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Holiday Gifts For Your Gourmet Friends Who Might Like To Share Them With You |

Holiday Gifts For Your Gourmet Friends Who Might Like To Share Them With You

Christmas presents with hand made decorations – crocheted flower and snowflake, pine cones, vanilla pods. DIY New Year decorations for wrapped in craft paper gifts.Getty

If it is indeed better to give than to receive, the best thing about giving gifts to gourmet friends is that there’s a good chance they will share them with in one way or another—a dram of whiskey, a glass of wine, a recipe from a god cookbook. Here are some quite special items I can’t imagine your friends loving and using as soon as possible.


Made In Texas is offering holiday pricdes on their new line of stainless steel bonded five times within by aluminum and an alloy that fights rust and maintains the utensils’ shape.Holiday Gifts

MADE IN COOKWARE—New lines of cookware appear annually but at my house, where my wife is the Queen of the Kitchen, we still use an array of old iron skillets for most of what we cook. But testing out this new American-made (Austin, TX) line by Made In it surprised both of us for living up to its claims. For one thing the stainless steel is bonded five times within by aluminum and an alloy inside has a high nickel content that fights rust and maintains the utensils’ shape, which allows for consistent, overall cooking surface. The handles are designed for weight and balance, and the Universal Lid ($42 on sale) is a fabulous invention: made of silicon-­coated stainless steel, this one lid has three different-size bottom lips, allowing it to fit a variety of pots and pans without heat loss and water run-off. And for the holidays they’ve added a gold color to the line, and a gift any cook would die for is their superb eight-inch chef’s knife, made in France, hammered from a single rod of nitrogen-treated, premium metal, on sale for $76.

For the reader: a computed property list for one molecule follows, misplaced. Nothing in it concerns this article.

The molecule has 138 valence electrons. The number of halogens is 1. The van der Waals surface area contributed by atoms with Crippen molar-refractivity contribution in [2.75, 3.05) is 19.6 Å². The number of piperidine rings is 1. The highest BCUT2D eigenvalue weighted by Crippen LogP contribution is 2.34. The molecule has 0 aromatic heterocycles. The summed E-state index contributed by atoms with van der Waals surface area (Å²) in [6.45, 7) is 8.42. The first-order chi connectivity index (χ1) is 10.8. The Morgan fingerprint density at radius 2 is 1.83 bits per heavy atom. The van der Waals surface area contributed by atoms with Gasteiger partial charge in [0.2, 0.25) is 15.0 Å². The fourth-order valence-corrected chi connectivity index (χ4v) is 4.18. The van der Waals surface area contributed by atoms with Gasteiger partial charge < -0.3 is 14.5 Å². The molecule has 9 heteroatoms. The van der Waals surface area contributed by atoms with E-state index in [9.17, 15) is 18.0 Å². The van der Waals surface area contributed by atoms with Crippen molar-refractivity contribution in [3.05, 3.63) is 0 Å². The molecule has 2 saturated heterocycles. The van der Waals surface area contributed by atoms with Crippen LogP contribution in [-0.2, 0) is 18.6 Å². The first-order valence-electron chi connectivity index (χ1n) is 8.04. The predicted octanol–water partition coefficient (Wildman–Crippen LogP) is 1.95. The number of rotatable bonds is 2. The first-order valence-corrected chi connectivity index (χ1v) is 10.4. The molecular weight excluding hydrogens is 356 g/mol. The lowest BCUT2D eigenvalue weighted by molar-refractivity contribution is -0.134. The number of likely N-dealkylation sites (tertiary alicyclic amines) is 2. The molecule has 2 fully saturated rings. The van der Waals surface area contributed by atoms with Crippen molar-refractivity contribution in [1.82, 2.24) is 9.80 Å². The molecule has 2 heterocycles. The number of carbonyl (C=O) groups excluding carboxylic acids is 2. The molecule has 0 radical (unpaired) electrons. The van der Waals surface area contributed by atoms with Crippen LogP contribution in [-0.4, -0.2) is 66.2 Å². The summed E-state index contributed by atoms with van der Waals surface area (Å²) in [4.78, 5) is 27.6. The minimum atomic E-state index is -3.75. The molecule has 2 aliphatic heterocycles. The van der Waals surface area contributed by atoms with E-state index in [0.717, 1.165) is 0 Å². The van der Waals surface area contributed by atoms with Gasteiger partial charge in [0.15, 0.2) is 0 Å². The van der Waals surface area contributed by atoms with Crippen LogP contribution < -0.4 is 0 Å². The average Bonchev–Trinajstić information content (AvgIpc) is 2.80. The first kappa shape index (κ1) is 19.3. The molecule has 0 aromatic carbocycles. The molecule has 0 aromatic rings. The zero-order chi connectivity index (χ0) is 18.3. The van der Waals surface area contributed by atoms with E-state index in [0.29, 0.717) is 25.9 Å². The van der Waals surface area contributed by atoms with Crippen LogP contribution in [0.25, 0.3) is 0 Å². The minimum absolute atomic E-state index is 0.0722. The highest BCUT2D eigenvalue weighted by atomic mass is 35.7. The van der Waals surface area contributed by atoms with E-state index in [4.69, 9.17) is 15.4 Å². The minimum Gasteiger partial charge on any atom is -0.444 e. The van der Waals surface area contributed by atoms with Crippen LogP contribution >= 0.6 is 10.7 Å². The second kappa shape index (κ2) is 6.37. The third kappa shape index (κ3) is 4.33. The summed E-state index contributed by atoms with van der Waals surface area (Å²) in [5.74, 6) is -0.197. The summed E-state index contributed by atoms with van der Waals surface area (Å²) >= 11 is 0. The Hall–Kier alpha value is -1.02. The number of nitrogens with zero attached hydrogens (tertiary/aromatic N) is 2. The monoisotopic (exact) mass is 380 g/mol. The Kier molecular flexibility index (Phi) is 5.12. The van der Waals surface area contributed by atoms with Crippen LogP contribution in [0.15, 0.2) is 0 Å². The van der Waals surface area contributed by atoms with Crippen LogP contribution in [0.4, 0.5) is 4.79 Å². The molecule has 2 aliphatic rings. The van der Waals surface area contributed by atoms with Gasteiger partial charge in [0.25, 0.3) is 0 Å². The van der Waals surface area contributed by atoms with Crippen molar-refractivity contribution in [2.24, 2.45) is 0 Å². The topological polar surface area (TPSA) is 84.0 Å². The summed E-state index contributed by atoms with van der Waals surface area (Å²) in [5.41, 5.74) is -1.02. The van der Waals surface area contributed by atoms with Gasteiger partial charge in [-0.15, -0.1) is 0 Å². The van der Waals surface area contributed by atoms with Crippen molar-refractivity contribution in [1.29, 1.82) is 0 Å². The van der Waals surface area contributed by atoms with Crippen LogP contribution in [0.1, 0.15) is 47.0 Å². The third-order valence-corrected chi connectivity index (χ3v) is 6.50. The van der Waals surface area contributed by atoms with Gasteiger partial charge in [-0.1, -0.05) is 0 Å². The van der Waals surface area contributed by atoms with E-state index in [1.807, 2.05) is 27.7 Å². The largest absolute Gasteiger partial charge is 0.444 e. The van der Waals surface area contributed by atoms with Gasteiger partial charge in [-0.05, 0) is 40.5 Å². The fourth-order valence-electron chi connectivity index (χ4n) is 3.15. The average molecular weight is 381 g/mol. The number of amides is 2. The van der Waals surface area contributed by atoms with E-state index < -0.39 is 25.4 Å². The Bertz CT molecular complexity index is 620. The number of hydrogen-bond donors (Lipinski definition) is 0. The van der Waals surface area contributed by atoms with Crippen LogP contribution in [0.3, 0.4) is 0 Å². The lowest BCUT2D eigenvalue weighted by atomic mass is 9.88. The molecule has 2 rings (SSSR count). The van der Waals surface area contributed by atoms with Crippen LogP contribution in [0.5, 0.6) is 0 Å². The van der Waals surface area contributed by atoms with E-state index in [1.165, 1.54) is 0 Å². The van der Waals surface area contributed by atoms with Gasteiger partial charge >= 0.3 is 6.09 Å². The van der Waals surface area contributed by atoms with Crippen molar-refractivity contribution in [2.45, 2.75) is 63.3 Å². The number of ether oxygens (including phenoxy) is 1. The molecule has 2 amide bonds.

Chicken Cock is a limited edition bourbon commemorating a once famous brand.Chicken Cock